WiFi Options

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Bpd138

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Hello again,
I'm just wondering what people do for wifi while camping. We're on the Verizon network and were thinking of using one of our phones as a wifi hotspot but we were also considering buying a MiFi jetpack or similar device.
 

Isaac-1

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We use a grandfathered now discontinued AT&T unlimited plan on a Netgear hotspot most of the time, though my wife also sometimes brings a T-Mobile hotspot from her work. We have found locations where either one or the other or both don't get any signal, though in recent years that is getting less and less common.
 

Kirk

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To make the best recommendation, we need to know how much you use the Wifi, how critical is availability, and where do you expect to be when you need it? When we were fulltime we used satellite internet but today we just use a cell phone hot-spot as both our needs and our destinations have changed. If you plan to work from the road via the internet then your needs will be very different than the occasional user.
 

Gary RV_Wizard

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Functionally there is no difference in the wifi either way when you & the phone are present where needed, but the Mifi has its own phone number and of course is physically a separate package. That means you can leave the Mifi active in one place and carry your phone elsewhere. Whether that is a useful feature for you depends on your wants & needs. I liked the Mifi alternative because I could walk around the park or go to the grocery store with phone in my pocket while my wife used her tablet on wifi in the coach. I paid extra (the Mifi addition to my wireless plan) for that bit of convenience.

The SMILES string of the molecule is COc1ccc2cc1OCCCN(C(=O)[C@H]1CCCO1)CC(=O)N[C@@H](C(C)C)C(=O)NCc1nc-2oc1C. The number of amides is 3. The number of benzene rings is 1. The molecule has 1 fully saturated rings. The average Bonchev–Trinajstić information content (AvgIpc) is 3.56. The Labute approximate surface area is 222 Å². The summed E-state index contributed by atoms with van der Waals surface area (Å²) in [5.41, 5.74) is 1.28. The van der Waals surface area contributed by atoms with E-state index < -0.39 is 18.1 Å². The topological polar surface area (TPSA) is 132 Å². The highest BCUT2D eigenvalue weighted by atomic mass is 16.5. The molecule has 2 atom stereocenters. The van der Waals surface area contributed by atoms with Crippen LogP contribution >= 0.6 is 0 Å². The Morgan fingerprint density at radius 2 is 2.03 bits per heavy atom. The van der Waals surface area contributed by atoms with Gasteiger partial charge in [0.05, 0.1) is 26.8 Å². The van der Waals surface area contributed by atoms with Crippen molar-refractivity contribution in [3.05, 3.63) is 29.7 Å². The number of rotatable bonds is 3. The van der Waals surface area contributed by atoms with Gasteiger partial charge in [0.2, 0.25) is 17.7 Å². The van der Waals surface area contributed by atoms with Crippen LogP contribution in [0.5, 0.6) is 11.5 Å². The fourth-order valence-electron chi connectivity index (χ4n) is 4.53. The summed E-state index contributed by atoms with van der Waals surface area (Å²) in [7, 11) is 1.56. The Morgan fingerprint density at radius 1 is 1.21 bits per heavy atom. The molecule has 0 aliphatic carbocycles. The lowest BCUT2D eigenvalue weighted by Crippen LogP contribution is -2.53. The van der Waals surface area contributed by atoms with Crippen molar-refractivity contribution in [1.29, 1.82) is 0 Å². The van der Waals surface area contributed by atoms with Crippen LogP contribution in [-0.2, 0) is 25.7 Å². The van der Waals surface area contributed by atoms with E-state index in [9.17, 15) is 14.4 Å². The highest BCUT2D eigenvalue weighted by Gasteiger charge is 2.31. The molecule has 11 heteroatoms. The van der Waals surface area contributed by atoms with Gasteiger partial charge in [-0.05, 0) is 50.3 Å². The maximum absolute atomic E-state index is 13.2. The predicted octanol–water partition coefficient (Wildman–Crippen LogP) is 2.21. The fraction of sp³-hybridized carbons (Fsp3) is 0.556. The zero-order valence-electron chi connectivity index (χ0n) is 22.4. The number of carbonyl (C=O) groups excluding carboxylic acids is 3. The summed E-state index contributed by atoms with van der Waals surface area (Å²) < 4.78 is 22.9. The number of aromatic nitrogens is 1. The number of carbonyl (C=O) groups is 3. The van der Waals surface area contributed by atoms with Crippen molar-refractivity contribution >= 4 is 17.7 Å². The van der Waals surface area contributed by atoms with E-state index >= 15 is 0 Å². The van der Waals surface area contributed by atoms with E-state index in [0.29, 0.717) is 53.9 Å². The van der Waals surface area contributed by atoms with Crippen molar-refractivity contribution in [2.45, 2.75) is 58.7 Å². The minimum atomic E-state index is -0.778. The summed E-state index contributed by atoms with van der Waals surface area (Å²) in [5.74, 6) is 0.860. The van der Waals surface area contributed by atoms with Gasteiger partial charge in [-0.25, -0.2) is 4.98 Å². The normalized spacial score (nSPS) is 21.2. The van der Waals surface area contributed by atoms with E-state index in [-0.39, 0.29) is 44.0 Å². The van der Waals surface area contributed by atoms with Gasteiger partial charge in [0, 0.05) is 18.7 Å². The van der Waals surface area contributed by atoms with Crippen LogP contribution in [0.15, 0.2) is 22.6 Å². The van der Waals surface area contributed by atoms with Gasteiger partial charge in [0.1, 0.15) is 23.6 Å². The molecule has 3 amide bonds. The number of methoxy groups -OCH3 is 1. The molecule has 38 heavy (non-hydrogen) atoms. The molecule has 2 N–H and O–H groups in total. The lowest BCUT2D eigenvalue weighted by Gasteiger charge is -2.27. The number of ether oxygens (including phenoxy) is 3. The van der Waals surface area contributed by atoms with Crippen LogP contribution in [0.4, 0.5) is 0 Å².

dktool

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I use one phone for the hotspot as you mentioned, verizon network.
Also use that at my off the path cabin.
 

Tom

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We've used a Jetpack for years. Dumped the rooftop satellite internet dish after repeated equipment failures. We're actually on the second Jetpack device after I accidentally broke the first one.

One trip, I inadvertently left the Jetpack at home; Called Verizon and activated/shared the Jetpack internet account/data on our two phones.

As has been said, coverage might be spotty in some areas, but that situation continues to improve. I carry an AT&T wifi device as a backup for the occasions that VZW is non-existent.
 

PaulBates

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Dearborn, MI
We use phone hotspots as you do. I'm att and DGF is Verizon. Between us, at least one has coverage, when there is coverage.
No harm in trying phone hotspot to see how it works, as there's no additional cost. Have a plan B if it consistently doesn't work well enough.
 

Ray-IN

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IMO it is less money when both have cell phones to use one as a hotspot with an unlimited plan. The other cell-phone is used for walking around.
That said, my pre-paid Verizon hotspot, which must be purchased, is $30/ month for 50gb. My pre-paid Verizon cell-phone is $40/month for unlimited talk N text + 5gb data.
So, this means you need to answer Kirk's question; how much do you use WiFi?
 

Tom

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IMO it is less money when both have cell phones to use one as a hotspot with an unlimited plan.